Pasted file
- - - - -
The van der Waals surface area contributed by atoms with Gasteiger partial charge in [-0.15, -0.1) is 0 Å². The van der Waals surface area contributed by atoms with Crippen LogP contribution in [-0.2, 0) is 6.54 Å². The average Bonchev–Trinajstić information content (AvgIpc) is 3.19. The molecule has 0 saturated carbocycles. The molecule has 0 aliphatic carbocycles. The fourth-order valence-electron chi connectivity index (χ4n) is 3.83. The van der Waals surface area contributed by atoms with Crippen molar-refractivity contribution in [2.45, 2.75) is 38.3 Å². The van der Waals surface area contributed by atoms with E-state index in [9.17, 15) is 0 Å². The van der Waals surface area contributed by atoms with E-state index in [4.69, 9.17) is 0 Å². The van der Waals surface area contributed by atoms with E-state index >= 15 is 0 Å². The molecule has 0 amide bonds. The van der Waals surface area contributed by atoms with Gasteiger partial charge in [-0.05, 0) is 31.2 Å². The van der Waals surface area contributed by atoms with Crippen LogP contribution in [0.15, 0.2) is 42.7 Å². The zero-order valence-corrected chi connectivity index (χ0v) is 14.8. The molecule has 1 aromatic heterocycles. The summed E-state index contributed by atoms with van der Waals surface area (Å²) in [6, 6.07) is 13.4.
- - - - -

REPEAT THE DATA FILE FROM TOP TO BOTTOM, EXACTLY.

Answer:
The van der Waals surface area contributed by atoms with Gasteiger partial charge in [-0.15, -0.1) is 0 Å². The van der Waals surface area contributed by atoms with Crippen LogP contribution in [-0.2, 0) is 6.54 Å². The average Bonchev–Trinajstić information content (AvgIpc) is 3.19. The molecule has 0 saturated carbocycles. The molecule has 0 aliphatic carbocycles. The fourth-order valence-electron chi connectivity index (χ4n) is 3.83. The van der Waals surface area contributed by atoms with Crippen molar-refractivity contribution in [2.45, 2.75) is 38.3 Å². The van der Waals surface area contributed by atoms with E-state index in [9.17, 15) is 0 Å². The van der Waals surface area contributed by atoms with E-state index in [4.69, 9.17) is 0 Å². The van der Waals surface area contributed by atoms with E-state index >= 15 is 0 Å². The molecule has 0 amide bonds. The van der Waals surface area contributed by atoms with Gasteiger partial charge in [-0.05, 0) is 31.2 Å². The van der Waals surface area contributed by atoms with Crippen LogP contribution in [0.15, 0.2) is 42.7 Å². The zero-order valence-corrected chi connectivity index (χ0v) is 14.8. The molecule has 1 aromatic heterocycles. The summed E-state index contributed by atoms with van der Waals surface area (Å²) in [6, 6.07) is 13.4.